That was definitely the case in the 2010 elections, particularly for the Minnesota House. As of today, the Republicans control the House by a margin of 72 to 62.
An analysis of the election returns from the Secretary of State's office finds that a switch of 174 votes in five House races would have given the DFL joint control of the state House with House Republicans. 67 to 67. With another 169 voters switching from Republican to Democrat in another district, Democrats would have had out right control. Another way of looking at it -- if 679 more people had voted for the losing candidates in six races it would have switched outright control in the House to the DFL.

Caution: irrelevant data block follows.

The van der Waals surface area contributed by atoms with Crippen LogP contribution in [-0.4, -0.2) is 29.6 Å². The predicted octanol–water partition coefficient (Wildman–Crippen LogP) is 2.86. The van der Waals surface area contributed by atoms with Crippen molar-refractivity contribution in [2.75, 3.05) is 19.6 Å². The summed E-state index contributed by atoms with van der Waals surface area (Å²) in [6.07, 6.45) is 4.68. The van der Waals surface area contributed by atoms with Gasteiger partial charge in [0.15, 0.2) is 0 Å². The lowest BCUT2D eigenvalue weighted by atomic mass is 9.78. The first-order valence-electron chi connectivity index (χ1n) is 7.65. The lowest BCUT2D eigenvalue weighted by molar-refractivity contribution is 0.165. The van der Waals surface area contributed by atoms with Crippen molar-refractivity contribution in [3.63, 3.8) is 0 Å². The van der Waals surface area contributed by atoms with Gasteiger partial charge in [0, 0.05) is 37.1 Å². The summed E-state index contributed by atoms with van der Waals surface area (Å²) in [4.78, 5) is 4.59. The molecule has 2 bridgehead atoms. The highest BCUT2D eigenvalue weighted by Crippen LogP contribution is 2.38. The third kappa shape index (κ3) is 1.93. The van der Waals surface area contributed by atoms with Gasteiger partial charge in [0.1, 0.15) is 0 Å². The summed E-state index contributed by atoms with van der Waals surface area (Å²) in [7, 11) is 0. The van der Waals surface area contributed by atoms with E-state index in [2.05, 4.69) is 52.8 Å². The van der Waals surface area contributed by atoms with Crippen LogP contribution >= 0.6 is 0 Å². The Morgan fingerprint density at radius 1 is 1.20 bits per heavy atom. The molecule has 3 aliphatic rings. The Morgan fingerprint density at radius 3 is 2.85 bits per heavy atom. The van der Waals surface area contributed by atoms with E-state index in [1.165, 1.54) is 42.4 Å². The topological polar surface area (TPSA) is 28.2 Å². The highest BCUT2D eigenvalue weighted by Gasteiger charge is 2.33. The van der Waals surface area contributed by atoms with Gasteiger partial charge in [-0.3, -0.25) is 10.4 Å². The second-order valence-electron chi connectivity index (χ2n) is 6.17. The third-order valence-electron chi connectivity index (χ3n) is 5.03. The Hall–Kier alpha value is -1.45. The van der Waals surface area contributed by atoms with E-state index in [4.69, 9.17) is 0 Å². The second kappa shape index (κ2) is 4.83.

- In 1B, long time representative DFLer Bernie Lieder from Crookston lost by 131 votes out of 12,932 total votes cast.
- In 15B, an open seat in St. Cloud, the Republican King Banaian is ahead by 10 votes out of 10,971 votes cast.
- In 25A, another open seat, Republican Glen Gruenhagen won by 336 votes out of 16,262 votes cast.
- In 25B, a Northfield seat, the incumbent DFLer David Bly is behind by 31 votes out of 17,783 votes cast.
- In 27A, the incumbent DFLer Robin Brown from Albert Lea area is behind by 58 votes out of 14,973 votes cast.
- And in 42A, DFLer Maria Ruud from Minnetonka lost by 107 votes out of 17,281 votes cast.
And it's not just DFLers who lost narrowly. Incumbent DFLers' Denise Dittrich in 47A won by 264 votes out of 13,905 votes cast. In 26B, Patti Fritz won by 151 votes out of 13,085 votes cast. And in 20B, Lyle Koenen won by 165 votes cast out of 16,634 votes cast.
Every vote counts just ask George W. Bush and Al Gore.